O’Nualláin, Fiann

Fiann Ó Nualláin is an award-winning garden designer and horticultural therapist. He is co-presenter on RTÉ's 'Dermot’s Secret Garden' and makes regular contributions to other TV and radio programmes on the subjects of ethnobortany, the natural environment, biodiversity, ecological gardening and GIY. He blogs under theholisticgardener.com and contributes to a variety of gardening and health magazines across Europe. As a horticultural therapist Fiann develops outreach horticulture programmes with Dublin City Council and other agencies further afield, working with children at risk, elder groups, and adults in recovery and community regeneration projects.


You’ve been gardening all your life, how did it happen that you came to write a book about it?
I noticed that over the years I picked up a lot of skills and knowledge that were in decline or barely known at all. That and the fact that it can take a hundred generations to learn something wonderful about a plant but only one generation to lose it. Lucky Mary Feehan agreed with me and so here we are.


Had you ever been interested in writing before you came to write this book?
I guess there’s a bit of history in it – plenty of bad teenage poetry (not available through Mercier Press) and a cluster of gardening and health articles over the past few years.  I remember reading an Egyptian proverb when I was about fourteen that said ‘put writing in your heart and you will never work again’ that sounded interesting, that and being an avid reader meant I always had the interest – but boy did those pharaohs get that proverb wrong, I haven’t stopped since the book came out and that’s just working on the next one. 


Did you find the writing process difficult?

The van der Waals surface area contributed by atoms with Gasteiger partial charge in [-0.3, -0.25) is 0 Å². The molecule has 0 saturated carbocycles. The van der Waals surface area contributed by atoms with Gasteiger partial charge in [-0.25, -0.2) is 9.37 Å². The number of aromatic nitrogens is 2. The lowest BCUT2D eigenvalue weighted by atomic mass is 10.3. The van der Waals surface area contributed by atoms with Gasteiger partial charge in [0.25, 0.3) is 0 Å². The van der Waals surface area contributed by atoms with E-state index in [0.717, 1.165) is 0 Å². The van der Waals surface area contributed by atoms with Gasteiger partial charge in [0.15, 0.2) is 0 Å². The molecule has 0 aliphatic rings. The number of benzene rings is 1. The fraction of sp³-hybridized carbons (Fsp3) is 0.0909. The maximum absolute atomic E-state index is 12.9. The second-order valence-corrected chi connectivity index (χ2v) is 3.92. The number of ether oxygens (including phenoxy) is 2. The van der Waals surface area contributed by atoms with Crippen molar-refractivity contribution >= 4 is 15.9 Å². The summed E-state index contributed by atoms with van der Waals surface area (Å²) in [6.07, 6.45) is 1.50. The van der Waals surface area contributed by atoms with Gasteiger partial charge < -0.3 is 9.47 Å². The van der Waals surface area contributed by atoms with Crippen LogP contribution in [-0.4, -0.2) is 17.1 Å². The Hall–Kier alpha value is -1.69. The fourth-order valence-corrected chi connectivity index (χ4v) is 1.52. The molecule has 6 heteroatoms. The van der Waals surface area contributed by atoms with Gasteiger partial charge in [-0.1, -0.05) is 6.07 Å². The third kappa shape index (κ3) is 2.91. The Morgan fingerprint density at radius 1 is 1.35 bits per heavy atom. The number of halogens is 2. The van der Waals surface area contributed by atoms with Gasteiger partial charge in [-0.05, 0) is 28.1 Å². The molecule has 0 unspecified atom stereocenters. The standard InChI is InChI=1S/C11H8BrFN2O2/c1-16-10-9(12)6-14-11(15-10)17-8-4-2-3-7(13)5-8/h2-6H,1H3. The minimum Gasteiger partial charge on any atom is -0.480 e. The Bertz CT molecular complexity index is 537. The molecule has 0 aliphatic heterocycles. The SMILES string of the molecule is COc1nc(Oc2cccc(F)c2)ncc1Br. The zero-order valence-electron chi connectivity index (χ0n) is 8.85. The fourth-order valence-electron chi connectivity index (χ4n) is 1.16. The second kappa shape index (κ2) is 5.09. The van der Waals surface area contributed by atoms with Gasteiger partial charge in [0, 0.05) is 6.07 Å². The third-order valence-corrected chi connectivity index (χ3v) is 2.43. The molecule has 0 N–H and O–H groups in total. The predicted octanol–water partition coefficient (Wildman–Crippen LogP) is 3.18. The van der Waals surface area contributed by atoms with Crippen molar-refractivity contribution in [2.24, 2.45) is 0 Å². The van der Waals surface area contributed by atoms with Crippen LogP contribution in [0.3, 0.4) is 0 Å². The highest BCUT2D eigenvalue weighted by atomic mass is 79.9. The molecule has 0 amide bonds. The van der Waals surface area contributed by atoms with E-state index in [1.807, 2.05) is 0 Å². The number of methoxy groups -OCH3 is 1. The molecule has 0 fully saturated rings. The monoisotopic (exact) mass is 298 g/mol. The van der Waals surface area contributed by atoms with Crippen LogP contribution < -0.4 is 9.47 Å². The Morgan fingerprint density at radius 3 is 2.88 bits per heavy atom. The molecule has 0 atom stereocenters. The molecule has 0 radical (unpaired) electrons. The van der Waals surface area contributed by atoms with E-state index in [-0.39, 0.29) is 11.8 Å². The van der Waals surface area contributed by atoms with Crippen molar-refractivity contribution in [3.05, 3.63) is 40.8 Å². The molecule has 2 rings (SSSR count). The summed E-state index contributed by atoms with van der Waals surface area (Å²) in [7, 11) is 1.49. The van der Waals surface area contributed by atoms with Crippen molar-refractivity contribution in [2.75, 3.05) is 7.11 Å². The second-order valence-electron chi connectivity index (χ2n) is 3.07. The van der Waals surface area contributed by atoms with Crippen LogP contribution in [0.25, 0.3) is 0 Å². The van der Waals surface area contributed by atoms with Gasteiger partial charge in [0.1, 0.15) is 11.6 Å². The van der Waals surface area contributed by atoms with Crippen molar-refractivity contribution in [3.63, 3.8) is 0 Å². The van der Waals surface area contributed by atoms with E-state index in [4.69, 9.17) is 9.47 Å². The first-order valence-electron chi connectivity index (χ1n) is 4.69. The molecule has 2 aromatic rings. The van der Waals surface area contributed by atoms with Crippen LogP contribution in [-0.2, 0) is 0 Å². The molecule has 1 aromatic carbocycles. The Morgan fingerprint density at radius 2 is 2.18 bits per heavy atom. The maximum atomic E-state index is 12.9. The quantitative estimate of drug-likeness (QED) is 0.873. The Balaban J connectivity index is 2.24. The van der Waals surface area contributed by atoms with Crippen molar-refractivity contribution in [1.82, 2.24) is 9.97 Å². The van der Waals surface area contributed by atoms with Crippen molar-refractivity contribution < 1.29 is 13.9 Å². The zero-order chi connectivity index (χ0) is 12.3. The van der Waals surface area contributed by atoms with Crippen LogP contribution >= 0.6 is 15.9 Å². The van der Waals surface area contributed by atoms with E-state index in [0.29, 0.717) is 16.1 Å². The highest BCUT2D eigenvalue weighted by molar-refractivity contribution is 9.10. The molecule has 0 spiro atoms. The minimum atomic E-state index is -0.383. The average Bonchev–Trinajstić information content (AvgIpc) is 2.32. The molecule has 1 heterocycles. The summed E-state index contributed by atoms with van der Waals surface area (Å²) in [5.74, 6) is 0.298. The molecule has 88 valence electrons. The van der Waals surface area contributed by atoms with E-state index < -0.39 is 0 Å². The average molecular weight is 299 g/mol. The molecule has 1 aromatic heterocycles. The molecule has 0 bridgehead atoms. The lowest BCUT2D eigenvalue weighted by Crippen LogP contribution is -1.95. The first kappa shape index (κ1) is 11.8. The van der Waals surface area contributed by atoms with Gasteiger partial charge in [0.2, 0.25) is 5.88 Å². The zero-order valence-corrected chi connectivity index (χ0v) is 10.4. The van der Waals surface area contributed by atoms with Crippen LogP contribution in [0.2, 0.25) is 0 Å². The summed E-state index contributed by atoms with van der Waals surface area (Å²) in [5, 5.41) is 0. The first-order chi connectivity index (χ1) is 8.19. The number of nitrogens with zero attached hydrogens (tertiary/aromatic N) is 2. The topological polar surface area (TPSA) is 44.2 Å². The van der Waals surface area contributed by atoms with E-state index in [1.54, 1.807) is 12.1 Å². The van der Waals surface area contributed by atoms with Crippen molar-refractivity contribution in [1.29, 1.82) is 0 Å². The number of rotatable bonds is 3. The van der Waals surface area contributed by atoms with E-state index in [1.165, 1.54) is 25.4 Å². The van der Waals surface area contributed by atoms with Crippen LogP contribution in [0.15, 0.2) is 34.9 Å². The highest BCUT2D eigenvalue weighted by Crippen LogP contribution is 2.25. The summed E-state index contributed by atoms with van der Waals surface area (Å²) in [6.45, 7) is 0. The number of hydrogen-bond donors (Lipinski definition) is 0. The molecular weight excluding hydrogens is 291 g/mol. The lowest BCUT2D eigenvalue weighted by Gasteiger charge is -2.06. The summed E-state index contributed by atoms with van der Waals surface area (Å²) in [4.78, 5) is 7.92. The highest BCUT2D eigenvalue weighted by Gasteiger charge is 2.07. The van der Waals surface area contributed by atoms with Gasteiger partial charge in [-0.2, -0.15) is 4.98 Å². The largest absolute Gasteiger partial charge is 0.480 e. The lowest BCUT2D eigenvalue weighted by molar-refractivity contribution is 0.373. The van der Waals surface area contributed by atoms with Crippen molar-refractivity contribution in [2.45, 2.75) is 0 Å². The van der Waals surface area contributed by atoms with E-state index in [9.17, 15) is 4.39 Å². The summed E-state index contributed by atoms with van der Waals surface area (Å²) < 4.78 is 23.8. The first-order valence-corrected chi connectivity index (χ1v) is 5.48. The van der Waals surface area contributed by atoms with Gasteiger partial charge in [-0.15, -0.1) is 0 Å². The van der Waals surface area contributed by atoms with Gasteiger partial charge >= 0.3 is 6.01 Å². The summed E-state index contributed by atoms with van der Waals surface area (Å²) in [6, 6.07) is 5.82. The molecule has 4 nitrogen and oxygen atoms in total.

Not really – for a book like mine, you are just telling the truth and by that I mean because it is factual I didn’t have to worry about plot twists and character arcs. It was just a case of getting it out of my brain and onto paper as it were. That said, the solitude can be tough. When writing I would normally spend all day with my own thoughts in the garden, and then spend the majority by myself in front of a blinking cursor, and this went on for months on end. It’s a unique experience – like panning for gold, you are trying to come up with treasure and of course you sometimes get the urge to give up, drop the pan by the stream, get on the asses back and ride back to the mining village. However, I persevered and hopefully there are some golden nuggets in the book.


How was your day structured around writing this book? 
Not being a full time writer and having other daytime obligations, there was a lot of late weeknights and months of closeted away weekends. When it came to proof reading and editing you just have to make daylight for that and give it your sole attention – so that became early rising – laptop button first, toaster button second.


What kind of books do you like to read?
I am a bit of a blokey bloke sometimes and I can’t pass a book on survival techniques or something about how things work, for work I am always catching up on horticulture, ethnobotany, food science, medicine, psychology and the like but you can’t beat Irish history and culture for the awe and the ah-No.